Unfortunately I can no longer watch my plays because I suffer from an anxiety illness and can no longer visit the theatre. So I lack this experience. In earlier times, when I could still go, I did watch the plays but I didn’t learn anything, except that I had to find a different form than that of dialogue, but that was something I already knew beforehand.

We’re shamed by your absence from our major stages. How Austrian do you consider your writing to be? How Germanic?

I’m sorry, too, that British stages don’t seem to have an interest in my texts. I think that’s also due to the different tradition. I simply don’t write any ‘well made plays’. I wouldn’t be able to either, even if I tried.

Owing to my illness, I live a very reclusive life, so I wouldn’t even know anymore how people talk to each other nowadays. Therefore I have to let ideas and ideologies compete against each other – another sports metaphor. In any case, I come from the Austrian literary tradition, which is really quite different from the German tradition.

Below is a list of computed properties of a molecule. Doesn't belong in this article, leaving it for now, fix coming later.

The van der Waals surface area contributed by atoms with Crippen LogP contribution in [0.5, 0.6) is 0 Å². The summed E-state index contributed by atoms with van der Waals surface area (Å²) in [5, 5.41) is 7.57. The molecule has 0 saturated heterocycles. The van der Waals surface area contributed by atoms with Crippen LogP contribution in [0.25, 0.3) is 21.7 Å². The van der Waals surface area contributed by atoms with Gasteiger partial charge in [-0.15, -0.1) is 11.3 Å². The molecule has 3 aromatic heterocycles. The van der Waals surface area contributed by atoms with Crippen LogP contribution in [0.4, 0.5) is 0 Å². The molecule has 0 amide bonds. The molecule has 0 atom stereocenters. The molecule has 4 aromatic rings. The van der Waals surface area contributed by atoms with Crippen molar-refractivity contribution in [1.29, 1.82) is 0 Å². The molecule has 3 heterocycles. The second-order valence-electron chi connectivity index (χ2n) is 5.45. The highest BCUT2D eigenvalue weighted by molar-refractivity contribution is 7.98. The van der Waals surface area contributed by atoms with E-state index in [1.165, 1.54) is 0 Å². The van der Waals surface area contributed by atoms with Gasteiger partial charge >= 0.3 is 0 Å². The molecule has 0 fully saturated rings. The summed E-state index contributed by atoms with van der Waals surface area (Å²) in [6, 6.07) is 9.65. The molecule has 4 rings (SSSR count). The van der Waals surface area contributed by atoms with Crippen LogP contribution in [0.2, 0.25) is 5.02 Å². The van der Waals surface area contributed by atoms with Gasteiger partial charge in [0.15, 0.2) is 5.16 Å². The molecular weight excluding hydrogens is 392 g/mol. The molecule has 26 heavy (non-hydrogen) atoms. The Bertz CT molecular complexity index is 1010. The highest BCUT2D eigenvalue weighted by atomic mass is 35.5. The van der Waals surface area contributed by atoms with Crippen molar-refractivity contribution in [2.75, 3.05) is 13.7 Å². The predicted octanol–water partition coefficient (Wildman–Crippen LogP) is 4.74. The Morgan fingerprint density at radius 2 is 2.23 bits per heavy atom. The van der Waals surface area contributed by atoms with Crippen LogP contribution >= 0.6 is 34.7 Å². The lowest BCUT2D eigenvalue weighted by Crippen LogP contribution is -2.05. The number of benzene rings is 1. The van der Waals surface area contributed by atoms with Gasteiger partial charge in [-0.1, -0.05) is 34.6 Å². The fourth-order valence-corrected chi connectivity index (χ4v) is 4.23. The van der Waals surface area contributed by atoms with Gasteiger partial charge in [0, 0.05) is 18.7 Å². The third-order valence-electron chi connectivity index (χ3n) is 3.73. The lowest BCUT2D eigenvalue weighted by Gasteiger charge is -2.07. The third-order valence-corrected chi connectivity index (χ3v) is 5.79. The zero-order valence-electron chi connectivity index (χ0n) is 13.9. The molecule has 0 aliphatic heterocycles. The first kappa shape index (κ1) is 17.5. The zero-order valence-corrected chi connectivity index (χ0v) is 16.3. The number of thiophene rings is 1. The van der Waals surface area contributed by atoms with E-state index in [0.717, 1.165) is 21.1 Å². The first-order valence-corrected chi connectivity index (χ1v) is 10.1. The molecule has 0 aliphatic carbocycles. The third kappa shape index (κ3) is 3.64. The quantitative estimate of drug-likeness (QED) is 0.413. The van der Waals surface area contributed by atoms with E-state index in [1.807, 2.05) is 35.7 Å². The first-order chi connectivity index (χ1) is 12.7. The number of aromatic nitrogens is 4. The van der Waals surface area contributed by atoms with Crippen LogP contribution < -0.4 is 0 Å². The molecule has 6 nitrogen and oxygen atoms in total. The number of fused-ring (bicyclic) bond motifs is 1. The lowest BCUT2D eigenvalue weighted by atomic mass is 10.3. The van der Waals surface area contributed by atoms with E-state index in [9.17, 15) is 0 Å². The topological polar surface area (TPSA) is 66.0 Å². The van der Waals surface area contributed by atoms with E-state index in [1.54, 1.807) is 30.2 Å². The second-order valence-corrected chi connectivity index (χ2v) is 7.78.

In Austria, there has always been a receptive audience for texts that critique language – texts that let language itself speak, as it were – from the language philosophy of early Wittgenstein and the language critic Karl Kraus through to the Vienna Group of the postwar era. In Germany I don’t see this. I drive language on, all the way to the worst pun – something I am always accused of – so that language has to say the truth, even against its will.

Actually, this should work in Britain, since puns and wordplay are ever present in British literature. I know little about cockney [slang] but I know enough to admire the incredible linguistic creativity of this distinct ‘language’. So my plays, I believe, would not be entirely out of place in Britain, even though they are not ‘normal’ theatre plays.

* Translation of Elfriede Jelinek’s responses by Karen Jurs-Munby. The interview was conducted on the occasion of the English language premiere of Sports Play, performed by Just a Must theatre company, which is touring until August 4 (www.justamust.com), and the conference Jelinek in the Arena, taking place until July 13 at Lancaster University. The full translation of the play is published by Oberon Books (buy now from www.amazon.co.uk)